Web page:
27mhz radio

Submitted: Wednesday, Jun 01, 2005 at 13:11
ThreadID: 23491 Views:5591 Replies:9 FollowUps:6
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I was wondering why UHF is more popular than 27 mhz SSB radios. The SSB type can transmit at up to 12 watts with up to 30km rangs (LOS) compared to 5 watt max (5-20km LOS) for UHF. Outback use will not have repeater support for UHF, and SSB is capable of skip (not to be relied on) of several thousand km's, also SSB radios are cheaper.
UHF has better clarity, and with repeater support can transmit up to 100kms, but this dosnt help in the outback!
Any comments?
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Reply By: Member - Chrispy (NSW) - Wednesday, Jun 01, 2005 at 13:25

Wednesday, Jun 01, 2005 at 13:25
Colin - I may not be speaking on everyone's behalf on this, but the only time I really use my UHF unit is when I'm in line-of-sight convoys..... i.e. club trips.
AnswerID: 113895

Follow Up By: ColinD - Wednesday, Jun 01, 2005 at 13:36

Wednesday, Jun 01, 2005 at 13:36
True, but for this type of use would a normal 27mhz AM (non-SSB) be better value at a range of around 5-10kms, they are generally cheap at about $150. There is definately a trend towards UHF use, I want to purchase a radio soon and dont want to fork out more than I need to. Still I guess its of no use to have AM or SSB if you are the only one in a group with one.
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Follow Up By: Member - Chrispy (NSW) - Wednesday, Jun 01, 2005 at 13:43

Wednesday, Jun 01, 2005 at 13:43
I think It's just a matter of clarity Colin - and that's all. I have both AM/SSB and UHF in our car - and the only one I've used over the last 3 or 4 years has been the UHF. No-one seems to buy AM anymore - well, not for club use anyhow.

If I need more distance than what UHF and repeaters give me, I make sure I have a satphone handy.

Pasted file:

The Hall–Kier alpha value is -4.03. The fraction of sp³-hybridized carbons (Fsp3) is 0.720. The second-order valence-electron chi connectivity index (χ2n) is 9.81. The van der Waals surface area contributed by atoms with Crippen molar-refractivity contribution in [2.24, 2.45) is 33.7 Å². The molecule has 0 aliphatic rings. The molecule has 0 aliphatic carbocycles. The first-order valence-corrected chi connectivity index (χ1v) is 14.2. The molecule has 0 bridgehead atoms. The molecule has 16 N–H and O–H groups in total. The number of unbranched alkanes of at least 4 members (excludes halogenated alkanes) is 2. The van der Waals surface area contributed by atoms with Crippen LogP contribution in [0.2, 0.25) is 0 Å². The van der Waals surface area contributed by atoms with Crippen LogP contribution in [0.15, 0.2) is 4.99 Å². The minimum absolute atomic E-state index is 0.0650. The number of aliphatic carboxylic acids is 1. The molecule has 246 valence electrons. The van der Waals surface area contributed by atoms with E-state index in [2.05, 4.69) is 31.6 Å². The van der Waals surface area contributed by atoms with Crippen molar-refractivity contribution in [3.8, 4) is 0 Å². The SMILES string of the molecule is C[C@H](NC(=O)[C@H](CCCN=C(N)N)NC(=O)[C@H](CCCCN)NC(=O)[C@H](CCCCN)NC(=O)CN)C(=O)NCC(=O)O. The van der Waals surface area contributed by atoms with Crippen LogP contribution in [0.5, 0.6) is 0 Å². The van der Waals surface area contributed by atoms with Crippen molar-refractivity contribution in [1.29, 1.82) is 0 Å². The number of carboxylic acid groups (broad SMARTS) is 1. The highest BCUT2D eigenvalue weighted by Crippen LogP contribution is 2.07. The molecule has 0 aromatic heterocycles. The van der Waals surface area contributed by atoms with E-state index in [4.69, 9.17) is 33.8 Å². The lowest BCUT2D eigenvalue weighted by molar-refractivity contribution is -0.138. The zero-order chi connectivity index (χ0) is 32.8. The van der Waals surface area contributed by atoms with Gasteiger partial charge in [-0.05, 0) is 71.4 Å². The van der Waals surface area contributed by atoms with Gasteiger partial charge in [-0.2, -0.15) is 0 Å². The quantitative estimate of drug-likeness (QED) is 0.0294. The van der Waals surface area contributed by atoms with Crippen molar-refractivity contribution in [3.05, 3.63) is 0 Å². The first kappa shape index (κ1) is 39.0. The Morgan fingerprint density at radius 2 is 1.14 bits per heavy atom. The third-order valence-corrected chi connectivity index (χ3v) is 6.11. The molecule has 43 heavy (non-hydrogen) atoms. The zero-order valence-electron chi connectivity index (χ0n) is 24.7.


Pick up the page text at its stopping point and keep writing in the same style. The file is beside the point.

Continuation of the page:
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Reply By: Member - Geoff M (Newcastle) - Wednesday, Jun 01, 2005 at 13:37

Wednesday, Jun 01, 2005 at 13:37
Colin,
I think you've pretty much answered your own questions,
Citizens Band (CB) radio is really only designed for short range, line of site communications. As you've said, skip in the 27mHz range is not to be relied upon. (This I suspect would be more reliable when the Ionosphere is skipping the higher HF frequencies)
As you say, repeaters are the only way to get better than line of site out of CB communications and that includes both 27mHz and UHF.
Reallisticaly in the outback you may be the only person for several hundred kilometre's that owns a radio or has it turned on. Or on the right frequency for that matter.
In the scheme of the world, up to 20km is just as limiting as up to 30km when they both rely on line of sight.

The valid points you've raised are really the realm of HF, not CB in its two variants, 27mHz and UHF.
In my opinion, that's why HF is so much more popular for relaible long range communication than either 27mHz or UHF.
Guess I'm saying horses for courses and 27mHz versus UHF is up to the market to decide. This I believe it has, in favour of the clearer UHF signal.

Good questions, trust I've contributed,
Geoff.
Geoff,
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AnswerID: 113896

Follow Up By: ColinD - Wednesday, Jun 01, 2005 at 13:50

Wednesday, Jun 01, 2005 at 13:50
Geoff, thanks for that. I wasnt aware that 27mhz had repeater support. Could you suggest somewhere I could get location and channel No. for repeaters please. Help appreciated,,,,,,,,,,col
p.s. fully agree with HF, and would love to get my hands on a good cheap HF set if they exist.........
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Follow Up By: Member - Geoff M (Newcastle) - Wednesday, Jun 01, 2005 at 14:14

Wednesday, Jun 01, 2005 at 14:14
Hello Colin,
I believe I've mislead you. My comment regarding repeaters for 27mHz was more about any line of site transmission benefiting from a repeater. Not an inference they exist in 27mHz. If they do, I'm not aware of them.
Please accept my apology for misleading you.
The following URL's whilst not specifically what you are looking for may help at another time,

UHF Repeaters

UHF Repeaters

The two URL's are to different sites, they fundamentally contain the same repeater information. They do have other two way radio information as well.

Geoff.
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Reply By: Member - JohnR (Vic) - Wednesday, Jun 01, 2005 at 13:49

Wednesday, Jun 01, 2005 at 13:49
Colin,

The usefulness you already say is limited with 27mhz. The old technology is just not there, as is the case for clarity and proximity.

When I started using UHF I used to use a 20 metre high tower for my base station and a repeater in the Otways gave us a range to the Westgate Bridge 200 kms as the signal goes. Have talked Western Victoria to Tasmania too that way. I have lost the interest in the skip I used to get on 27 mhz which was the first way we used radio for our business.